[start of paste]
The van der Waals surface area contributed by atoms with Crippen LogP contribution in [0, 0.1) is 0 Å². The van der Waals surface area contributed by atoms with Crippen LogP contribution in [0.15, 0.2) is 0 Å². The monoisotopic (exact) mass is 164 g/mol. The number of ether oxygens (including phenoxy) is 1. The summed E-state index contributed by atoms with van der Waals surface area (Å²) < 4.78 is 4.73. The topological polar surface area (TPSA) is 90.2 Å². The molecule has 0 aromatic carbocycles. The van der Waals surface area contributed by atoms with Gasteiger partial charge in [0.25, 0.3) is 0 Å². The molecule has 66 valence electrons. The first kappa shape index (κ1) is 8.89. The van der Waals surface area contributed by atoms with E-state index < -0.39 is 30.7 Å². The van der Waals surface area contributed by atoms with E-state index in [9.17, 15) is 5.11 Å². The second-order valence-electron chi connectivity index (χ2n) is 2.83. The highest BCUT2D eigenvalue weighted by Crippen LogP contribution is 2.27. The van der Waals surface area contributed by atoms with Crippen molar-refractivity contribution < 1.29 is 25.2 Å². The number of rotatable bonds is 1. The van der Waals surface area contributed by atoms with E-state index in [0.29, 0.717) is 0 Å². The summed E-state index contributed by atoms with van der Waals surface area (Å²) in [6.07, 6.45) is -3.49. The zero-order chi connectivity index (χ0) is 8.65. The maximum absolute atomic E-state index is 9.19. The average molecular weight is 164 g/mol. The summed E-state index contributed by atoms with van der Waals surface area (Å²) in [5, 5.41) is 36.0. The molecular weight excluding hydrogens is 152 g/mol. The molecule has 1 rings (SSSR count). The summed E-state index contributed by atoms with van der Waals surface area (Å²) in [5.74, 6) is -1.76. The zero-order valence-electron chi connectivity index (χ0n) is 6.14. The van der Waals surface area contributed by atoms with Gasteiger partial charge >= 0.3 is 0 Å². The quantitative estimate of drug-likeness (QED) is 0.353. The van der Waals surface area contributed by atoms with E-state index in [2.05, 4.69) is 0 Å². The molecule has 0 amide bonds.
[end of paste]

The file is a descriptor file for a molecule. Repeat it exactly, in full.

The van der Waals surface area contributed by atoms with Crippen LogP contribution in [0, 0.1) is 0 Å². The van der Waals surface area contributed by atoms with Crippen LogP contribution in [0.15, 0.2) is 0 Å². The monoisotopic (exact) mass is 164 g/mol. The number of ether oxygens (including phenoxy) is 1. The summed E-state index contributed by atoms with van der Waals surface area (Å²) < 4.78 is 4.73. The topological polar surface area (TPSA) is 90.2 Å². The molecule has 0 aromatic carbocycles. The van der Waals surface area contributed by atoms with Gasteiger partial charge in [0.25, 0.3) is 0 Å². The molecule has 66 valence electrons. The first kappa shape index (κ1) is 8.89. The van der Waals surface area contributed by atoms with E-state index < -0.39 is 30.7 Å². The van der Waals surface area contributed by atoms with E-state index in [9.17, 15) is 5.11 Å². The second-order valence-electron chi connectivity index (χ2n) is 2.83. The highest BCUT2D eigenvalue weighted by Crippen LogP contribution is 2.27. The van der Waals surface area contributed by atoms with Crippen molar-refractivity contribution < 1.29 is 25.2 Å². The number of rotatable bonds is 1. The van der Waals surface area contributed by atoms with E-state index in [0.29, 0.717) is 0 Å². The summed E-state index contributed by atoms with van der Waals surface area (Å²) in [6.07, 6.45) is -3.49. The zero-order chi connectivity index (χ0) is 8.65. The maximum absolute atomic E-state index is 9.19. The average molecular weight is 164 g/mol. The summed E-state index contributed by atoms with van der Waals surface area (Å²) in [5, 5.41) is 36.0. The molecular weight excluding hydrogens is 152 g/mol. The molecule has 1 rings (SSSR count). The summed E-state index contributed by atoms with van der Waals surface area (Å²) in [5.74, 6) is -1.76. The zero-order valence-electron chi connectivity index (χ0n) is 6.14. The van der Waals surface area contributed by atoms with Gasteiger partial charge >= 0.3 is 0 Å². The quantitative estimate of drug-likeness (QED) is 0.353. The van der Waals surface area contributed by atoms with E-state index in [2.05, 4.69) is 0 Å². The molecule has 0 amide bonds.